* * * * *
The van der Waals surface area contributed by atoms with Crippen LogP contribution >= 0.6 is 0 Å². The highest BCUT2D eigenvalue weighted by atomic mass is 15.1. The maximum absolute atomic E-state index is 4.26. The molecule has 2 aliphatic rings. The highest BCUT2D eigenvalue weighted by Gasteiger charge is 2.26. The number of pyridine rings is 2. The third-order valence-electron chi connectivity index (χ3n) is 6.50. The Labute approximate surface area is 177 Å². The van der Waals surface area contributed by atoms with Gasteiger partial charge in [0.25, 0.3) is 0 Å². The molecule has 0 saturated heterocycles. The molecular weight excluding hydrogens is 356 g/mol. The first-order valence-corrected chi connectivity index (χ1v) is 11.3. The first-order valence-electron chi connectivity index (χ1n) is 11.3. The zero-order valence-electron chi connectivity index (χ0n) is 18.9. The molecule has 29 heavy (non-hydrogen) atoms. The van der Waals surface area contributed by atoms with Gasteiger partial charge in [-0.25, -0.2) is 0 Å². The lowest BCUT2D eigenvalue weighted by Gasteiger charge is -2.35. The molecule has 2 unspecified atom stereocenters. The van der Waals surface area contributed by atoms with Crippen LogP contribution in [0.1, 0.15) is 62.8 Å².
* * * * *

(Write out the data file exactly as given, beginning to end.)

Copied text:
The van der Waals surface area contributed by atoms with Crippen LogP contribution >= 0.6 is 0 Å². The highest BCUT2D eigenvalue weighted by atomic mass is 15.1. The maximum absolute atomic E-state index is 4.26. The molecule has 2 aliphatic rings. The highest BCUT2D eigenvalue weighted by Gasteiger charge is 2.26. The number of pyridine rings is 2. The third-order valence-electron chi connectivity index (χ3n) is 6.50. The Labute approximate surface area is 177 Å². The van der Waals surface area contributed by atoms with Gasteiger partial charge in [0.25, 0.3) is 0 Å². The molecule has 0 saturated heterocycles. The molecular weight excluding hydrogens is 356 g/mol. The first-order valence-corrected chi connectivity index (χ1v) is 11.3. The first-order valence-electron chi connectivity index (χ1n) is 11.3. The zero-order valence-electron chi connectivity index (χ0n) is 18.9. The molecule has 29 heavy (non-hydrogen) atoms. The van der Waals surface area contributed by atoms with Gasteiger partial charge in [-0.25, -0.2) is 0 Å². The lowest BCUT2D eigenvalue weighted by Gasteiger charge is -2.35. The molecule has 2 unspecified atom stereocenters. The van der Waals surface area contributed by atoms with Crippen LogP contribution in [0.1, 0.15) is 62.8 Å².